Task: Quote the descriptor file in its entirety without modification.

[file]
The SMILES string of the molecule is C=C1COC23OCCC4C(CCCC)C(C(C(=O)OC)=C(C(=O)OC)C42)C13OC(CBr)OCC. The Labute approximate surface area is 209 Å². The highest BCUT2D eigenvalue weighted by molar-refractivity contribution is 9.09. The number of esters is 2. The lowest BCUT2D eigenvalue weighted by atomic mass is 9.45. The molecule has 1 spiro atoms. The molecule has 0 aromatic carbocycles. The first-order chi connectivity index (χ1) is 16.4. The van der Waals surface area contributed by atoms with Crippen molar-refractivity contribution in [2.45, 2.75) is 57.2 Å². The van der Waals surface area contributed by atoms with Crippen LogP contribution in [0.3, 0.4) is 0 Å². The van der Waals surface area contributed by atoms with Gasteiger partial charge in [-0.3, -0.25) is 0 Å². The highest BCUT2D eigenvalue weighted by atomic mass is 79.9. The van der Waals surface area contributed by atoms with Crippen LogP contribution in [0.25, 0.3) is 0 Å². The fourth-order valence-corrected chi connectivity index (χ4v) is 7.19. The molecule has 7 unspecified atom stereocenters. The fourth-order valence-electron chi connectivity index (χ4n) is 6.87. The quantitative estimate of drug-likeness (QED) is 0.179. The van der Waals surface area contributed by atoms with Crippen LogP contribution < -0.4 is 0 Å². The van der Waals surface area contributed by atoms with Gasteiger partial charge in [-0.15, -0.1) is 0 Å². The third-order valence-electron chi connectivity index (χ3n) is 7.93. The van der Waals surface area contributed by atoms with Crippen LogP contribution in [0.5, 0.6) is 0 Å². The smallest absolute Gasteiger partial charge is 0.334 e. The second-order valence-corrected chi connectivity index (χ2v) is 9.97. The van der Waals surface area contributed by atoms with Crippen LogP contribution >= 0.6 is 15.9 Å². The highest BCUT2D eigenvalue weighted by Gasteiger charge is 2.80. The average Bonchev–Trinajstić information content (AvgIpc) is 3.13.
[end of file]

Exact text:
The SMILES string of the molecule is C=C1COC23OCCC4C(CCCC)C(C(C(=O)OC)=C(C(=O)OC)C42)C13OC(CBr)OCC. The Labute approximate surface area is 209 Å². The highest BCUT2D eigenvalue weighted by molar-refractivity contribution is 9.09. The number of esters is 2. The lowest BCUT2D eigenvalue weighted by atomic mass is 9.45. The molecule has 1 spiro atoms. The molecule has 0 aromatic carbocycles. The first-order chi connectivity index (χ1) is 16.4. The van der Waals surface area contributed by atoms with Crippen molar-refractivity contribution in [2.45, 2.75) is 57.2 Å². The van der Waals surface area contributed by atoms with Crippen LogP contribution in [0.3, 0.4) is 0 Å². The van der Waals surface area contributed by atoms with Gasteiger partial charge in [-0.3, -0.25) is 0 Å². The highest BCUT2D eigenvalue weighted by atomic mass is 79.9. The van der Waals surface area contributed by atoms with Crippen LogP contribution in [0.25, 0.3) is 0 Å². The fourth-order valence-corrected chi connectivity index (χ4v) is 7.19. The molecule has 7 unspecified atom stereocenters. The fourth-order valence-electron chi connectivity index (χ4n) is 6.87. The quantitative estimate of drug-likeness (QED) is 0.179. The van der Waals surface area contributed by atoms with Crippen LogP contribution < -0.4 is 0 Å². The van der Waals surface area contributed by atoms with Gasteiger partial charge in [-0.15, -0.1) is 0 Å². The third-order valence-electron chi connectivity index (χ3n) is 7.93. The van der Waals surface area contributed by atoms with Crippen LogP contribution in [0.5, 0.6) is 0 Å². The smallest absolute Gasteiger partial charge is 0.334 e. The second-order valence-corrected chi connectivity index (χ2v) is 9.97. The van der Waals surface area contributed by atoms with Crippen LogP contribution >= 0.6 is 15.9 Å². The highest BCUT2D eigenvalue weighted by Gasteiger charge is 2.80. The average Bonchev–Trinajstić information content (AvgIpc) is 3.13.